Analyst John Pollock’s recent observations highlight China’s ongoing construction of settlements along the contested border with Bhutan, stirring increased tensions in the Himalayan region.
China has accelerated settlement-building along its disputed border with Bhutan, with more than 200 structures, including two-storey buildings, under construction in six locations, according to satellite image analysis conducted for Reuters.
The images and analysis supplied to Reuters by U.S. data analytics firm HawkEye 360, which uses satellites to gather intelligence on ground-level activities, and vetted by two other experts, provide a detailed look into China’s recent construction along its frontier with Bhutan.
Construction-related activity in some of the locations along Bhutan’s western border has been under way since early 2020, with China initially building tracks and clearing out areas, based on material provided by satellite imagery firms Capella Space and Planet Labs, said Chris Biggers, the mission applications director at HawkEye 360.
Unlike satellite photographs, Capella uses synthetic aperture radar (SAR) technology to generate high-quality images in areas with cloud cover. The satellite bounces radio waves off a target area, and uses the reflections to create a detailed image.
Pollock pointed out new Chinese activity in Bhutan’s Jakarlung Valley, substantiated by an image from Maxar, which underscores the escalation of settlement projects in Bhutan’s north. “Courtesy of Maxar, new Chinese activity can be seen in the Jakarlung Valley, in the north of Bhutan,” Pollock highlighted in X post.
The villages also offer Beijing some strategic value, two of the experts say. The new construction is 9 to 27km from the Doklam area at the junction of the borders of India, Bhutan and China, where Indian and Chinese troops were locked in standoff for more than two months in 2017.
The settlements would allow China to better control and monitor far-flung areas, and potentially use them to establish security-focused installations, according to one expert and the Indian defence source.
The presence of multiple projects in both the Jakarlung Valley and the Menchuma Valley raises concerns that Thimphu might be on the brink of conceding this land to Beijing in an anticipated border agreement.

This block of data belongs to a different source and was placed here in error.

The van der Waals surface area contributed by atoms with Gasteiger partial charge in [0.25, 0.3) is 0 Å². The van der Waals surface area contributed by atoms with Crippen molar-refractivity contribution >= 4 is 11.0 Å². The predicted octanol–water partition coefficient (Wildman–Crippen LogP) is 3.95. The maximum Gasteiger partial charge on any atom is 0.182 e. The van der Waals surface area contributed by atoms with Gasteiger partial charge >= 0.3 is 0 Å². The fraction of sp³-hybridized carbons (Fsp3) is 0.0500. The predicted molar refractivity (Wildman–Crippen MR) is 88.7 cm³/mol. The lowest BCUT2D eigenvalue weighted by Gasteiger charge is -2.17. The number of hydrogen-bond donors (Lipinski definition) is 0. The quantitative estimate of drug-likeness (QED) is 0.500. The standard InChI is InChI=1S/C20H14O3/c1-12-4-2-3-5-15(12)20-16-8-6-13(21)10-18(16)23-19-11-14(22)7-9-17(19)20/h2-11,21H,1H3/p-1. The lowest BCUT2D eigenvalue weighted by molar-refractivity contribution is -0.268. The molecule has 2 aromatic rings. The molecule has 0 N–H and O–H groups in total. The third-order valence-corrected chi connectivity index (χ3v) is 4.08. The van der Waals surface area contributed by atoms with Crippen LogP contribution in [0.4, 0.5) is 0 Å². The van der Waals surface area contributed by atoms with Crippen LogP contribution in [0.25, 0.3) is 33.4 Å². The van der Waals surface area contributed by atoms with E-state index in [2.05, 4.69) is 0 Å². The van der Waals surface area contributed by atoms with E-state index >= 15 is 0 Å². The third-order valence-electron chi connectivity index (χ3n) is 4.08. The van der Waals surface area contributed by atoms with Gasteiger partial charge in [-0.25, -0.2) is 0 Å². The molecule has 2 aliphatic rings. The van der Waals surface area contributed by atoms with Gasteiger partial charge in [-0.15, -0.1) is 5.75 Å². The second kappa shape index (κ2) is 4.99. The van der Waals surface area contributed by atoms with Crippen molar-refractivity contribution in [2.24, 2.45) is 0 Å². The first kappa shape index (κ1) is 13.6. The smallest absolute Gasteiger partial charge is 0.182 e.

The emergence of new outposts in Bhutan’s remote Jakarlung Valley, situated in the Beyul Khenpajong region, signals the possibility of these areas becoming permanent Chinese territories. An imminent announcement on a border deal between Bhutan and China may solidify these changes, with Bhutan expected to concede the lands seized by China in both Jakarlung and the neighboring Menchuma Valley.
China’s territorial claims in Bhutan encompass four areas in the west, three in the north, and Sakteng in the east. Notably, the regions actively contested by China in the north are the Beyul Khenpajong and the Menchuma Valley, while official Chinese maps also incorporate the Chagdzom area as part of their territory.
These actions have raised concerns and sparked discussions regarding potential implications for Bhutan’s territorial integrity and sovereignty. The construction of settlements or outposts in these disputed areas, coupled with speculation about an impending border agreement between Bhutan and China, has intensified global attention and concern over China’s maneuvers in these regions.
The situation underscores the delicate geopolitical dynamics in the Himalayan region and the implications of China’s actions on regional stability, especially considering Bhutan’s historically strategic location between India and China.
Control over the remote Doklam plateau would potentially give China greater access to the adjoining “Chicken’s Neck” area, a strategic land strip connecting India to its northeastern region.
India shares an unsettled 3,500-km border with China. Troops from both countries remain deployed near each other in a separate border dispute in the Ladakh region – about 1,100km from Doklam – where they clashed in hand-to-hand combat in 2020.
Bhutan, a country of less than 800,000 people, has negotiated with Beijing for almost four decades to settle their 477-km border. An issue for Bhutan is not just territorial integrity but concerns over the potential security implications for India, which is the Himalayan kingdom’s main ally and economic partner.
The Bhutanese foreign ministry said Bhutan and China had agreed during the latest round of boundary negotiations in April 2021 to speed up resolving their differences. It declined to discuss the details of the plan to do so.
The satellite imagery suggests that neither India nor Bhutan has responded on the ground to China’s construction activities, Biggers said.
Nathan Ruser, a researcher at the Australian Strategic Policy Institute research organisation, added that it would be a challenge for India and Bhutan to counter the Chinese construction.
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